Written by Frank Lopez
There is some relief on the way to Fresno landlords coming from the most recent federal stimulus package.
The City of Fresno received $15.8 million this week from the federal government to assist residents with housing and utility costs, according to a Jan. 22 news release from Fresno Mayor Jerry Dyer.
The funds comes from the stimulus bill signed in December 2020 as a part of the Emergency Rental Assistance (ERA) program, which helps tenants past due on their rent and in desperate need of financial assistance.
This is the second round of federal monies the city has received to help with housing costs. In July 2020, applications were opened for the Fresno Retention Housing Grant program to help struggling residents — $1,500 for an individual or $3,000 per family.
City leaders will discuss how the latest funds will be distributed over the next several weeks.
For this round of funding, however, payments will be made directly to landlords and capped at $5,000 per dwelling.
Fresno City Council President Luis Chavez said Friday the money will bring landlords some financial relief and help people stay in their homes.
Chavez is on an ad hoc subcommittee for spending CARES Act funding. He said on Monday there is going to be a meeting to outline the logistics and process for distributing the funds.
“One of the big conversations that I am going to bring up on Monday is that for me, this money was intended for the small mom-and-pop operators that by way of definition are landlords that have five or less dwellings that they are renting,” Chavez said.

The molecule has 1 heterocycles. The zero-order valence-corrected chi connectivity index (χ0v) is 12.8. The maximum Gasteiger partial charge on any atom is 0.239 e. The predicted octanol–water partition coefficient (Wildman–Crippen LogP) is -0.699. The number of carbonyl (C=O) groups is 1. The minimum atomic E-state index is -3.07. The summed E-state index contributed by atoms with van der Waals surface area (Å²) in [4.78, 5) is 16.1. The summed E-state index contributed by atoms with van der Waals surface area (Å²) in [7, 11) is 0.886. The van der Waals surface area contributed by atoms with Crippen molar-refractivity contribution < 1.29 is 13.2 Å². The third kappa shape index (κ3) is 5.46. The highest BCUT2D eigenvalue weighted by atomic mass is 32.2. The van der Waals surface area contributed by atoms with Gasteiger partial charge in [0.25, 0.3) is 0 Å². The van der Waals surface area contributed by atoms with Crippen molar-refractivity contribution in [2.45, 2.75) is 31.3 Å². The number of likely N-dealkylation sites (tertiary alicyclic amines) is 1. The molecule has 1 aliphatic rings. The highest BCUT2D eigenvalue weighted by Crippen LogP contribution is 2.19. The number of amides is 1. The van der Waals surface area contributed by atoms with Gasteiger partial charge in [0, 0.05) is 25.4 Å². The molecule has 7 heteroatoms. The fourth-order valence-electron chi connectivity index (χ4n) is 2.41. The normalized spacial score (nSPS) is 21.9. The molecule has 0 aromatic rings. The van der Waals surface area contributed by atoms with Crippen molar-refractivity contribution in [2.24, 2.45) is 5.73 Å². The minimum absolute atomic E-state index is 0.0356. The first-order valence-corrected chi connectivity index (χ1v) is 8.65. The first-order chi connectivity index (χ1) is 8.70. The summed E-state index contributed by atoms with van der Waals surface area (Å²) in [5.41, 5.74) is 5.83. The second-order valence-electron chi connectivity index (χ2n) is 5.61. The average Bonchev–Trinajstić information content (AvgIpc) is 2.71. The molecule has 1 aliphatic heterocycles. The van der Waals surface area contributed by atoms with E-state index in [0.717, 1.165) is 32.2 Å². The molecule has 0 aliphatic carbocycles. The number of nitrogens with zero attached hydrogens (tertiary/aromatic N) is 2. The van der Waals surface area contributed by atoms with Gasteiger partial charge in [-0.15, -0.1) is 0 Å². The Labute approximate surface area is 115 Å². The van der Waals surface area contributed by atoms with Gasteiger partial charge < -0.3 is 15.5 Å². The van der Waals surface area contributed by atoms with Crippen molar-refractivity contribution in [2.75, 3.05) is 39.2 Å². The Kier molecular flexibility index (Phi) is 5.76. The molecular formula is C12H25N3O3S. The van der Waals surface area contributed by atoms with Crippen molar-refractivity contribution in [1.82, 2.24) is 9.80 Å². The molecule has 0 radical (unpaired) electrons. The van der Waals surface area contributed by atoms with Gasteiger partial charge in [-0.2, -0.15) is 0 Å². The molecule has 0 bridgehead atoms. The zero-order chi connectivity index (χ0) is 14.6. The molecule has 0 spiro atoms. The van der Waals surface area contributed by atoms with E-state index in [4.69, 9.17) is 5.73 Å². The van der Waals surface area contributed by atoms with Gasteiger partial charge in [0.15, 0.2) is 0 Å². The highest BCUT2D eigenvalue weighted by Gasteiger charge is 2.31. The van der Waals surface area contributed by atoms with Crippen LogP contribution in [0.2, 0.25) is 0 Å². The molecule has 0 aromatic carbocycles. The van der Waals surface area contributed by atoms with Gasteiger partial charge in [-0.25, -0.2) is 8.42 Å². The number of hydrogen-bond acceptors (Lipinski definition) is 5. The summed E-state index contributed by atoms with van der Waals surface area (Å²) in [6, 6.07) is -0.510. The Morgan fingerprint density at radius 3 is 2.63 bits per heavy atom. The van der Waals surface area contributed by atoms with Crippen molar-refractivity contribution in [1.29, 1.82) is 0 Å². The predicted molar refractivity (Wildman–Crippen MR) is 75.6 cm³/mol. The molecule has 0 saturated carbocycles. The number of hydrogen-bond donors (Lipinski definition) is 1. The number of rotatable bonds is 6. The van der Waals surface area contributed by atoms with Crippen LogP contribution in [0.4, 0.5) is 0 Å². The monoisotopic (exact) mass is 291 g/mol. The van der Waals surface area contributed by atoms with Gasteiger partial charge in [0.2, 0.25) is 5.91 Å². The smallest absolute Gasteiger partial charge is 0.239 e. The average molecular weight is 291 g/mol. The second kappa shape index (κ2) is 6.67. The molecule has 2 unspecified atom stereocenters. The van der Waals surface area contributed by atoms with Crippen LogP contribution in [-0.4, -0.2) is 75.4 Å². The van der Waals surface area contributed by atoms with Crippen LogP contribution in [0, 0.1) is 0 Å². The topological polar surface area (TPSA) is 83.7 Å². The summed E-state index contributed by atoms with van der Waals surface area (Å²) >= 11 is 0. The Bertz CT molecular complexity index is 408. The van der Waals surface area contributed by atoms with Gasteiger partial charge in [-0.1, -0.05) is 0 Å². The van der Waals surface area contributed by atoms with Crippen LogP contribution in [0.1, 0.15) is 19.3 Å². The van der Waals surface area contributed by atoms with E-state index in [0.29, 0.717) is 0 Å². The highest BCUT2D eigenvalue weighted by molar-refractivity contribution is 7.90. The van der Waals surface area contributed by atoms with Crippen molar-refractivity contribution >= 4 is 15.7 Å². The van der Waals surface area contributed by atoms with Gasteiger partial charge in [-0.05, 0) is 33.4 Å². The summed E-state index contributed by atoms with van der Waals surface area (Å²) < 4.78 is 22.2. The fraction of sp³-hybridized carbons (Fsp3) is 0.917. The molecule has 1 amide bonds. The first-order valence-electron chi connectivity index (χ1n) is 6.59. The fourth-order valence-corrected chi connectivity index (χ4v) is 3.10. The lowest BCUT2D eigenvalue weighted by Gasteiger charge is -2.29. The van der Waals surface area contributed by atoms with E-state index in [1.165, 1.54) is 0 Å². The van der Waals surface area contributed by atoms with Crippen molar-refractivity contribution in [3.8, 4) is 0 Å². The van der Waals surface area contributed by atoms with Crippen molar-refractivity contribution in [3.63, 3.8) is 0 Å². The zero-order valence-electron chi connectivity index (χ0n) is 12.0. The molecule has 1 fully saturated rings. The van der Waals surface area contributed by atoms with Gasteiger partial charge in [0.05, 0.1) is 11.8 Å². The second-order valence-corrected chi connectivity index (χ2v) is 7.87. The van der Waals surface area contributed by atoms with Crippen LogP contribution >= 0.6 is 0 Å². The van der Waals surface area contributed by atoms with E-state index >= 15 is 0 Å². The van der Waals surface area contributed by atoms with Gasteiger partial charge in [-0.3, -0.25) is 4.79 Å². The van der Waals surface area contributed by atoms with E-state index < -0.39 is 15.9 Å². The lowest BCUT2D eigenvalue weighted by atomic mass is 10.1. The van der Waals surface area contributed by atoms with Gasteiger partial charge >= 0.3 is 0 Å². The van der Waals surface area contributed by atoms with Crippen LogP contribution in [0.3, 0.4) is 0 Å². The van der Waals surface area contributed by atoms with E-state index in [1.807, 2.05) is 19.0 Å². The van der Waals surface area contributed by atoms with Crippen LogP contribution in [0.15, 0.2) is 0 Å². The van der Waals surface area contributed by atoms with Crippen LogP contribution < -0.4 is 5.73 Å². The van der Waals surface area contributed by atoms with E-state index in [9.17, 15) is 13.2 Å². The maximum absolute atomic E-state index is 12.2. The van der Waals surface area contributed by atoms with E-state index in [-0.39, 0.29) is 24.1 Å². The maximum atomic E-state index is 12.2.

Chavez said 80% of the landlords that are renting in Fresno are considered small operators.
Small operation landlords depend on rent payments to meet mortgage obligations, perform maintenance and pay for utilities such as water and sewage. The nearly $16 million may not make much of a dent in the problem.
“Just from the numbers I’ve seen, I don’t think that’s going to go very far,” Chavez said. “It will get people a couple of months of relief and that’s the expectation — that we can postpone a lot of these people becoming homeless. But the hope is that the economy picks up and people that got laid off can go back to work. This is badly needed help, but it’s really a Band-Aid in the overall economic challenges we will have this year.”
Chavez said that a small operation landlord in his district called him saying that he hasn’t received a single payment from the tenant in the last eight months and is having to pay for the water, sewer and trash services out of pocket.
According to the city’s Rental Housing Inspection database, there are 98,000 rental properties in the City of Fresno. If this one particular landlord is any example, Chavez said the scenario is likely playing out across the city as a whole.
Dyer expects the money will help thousands of residents struggling financially because of the Covid-19 pandemic.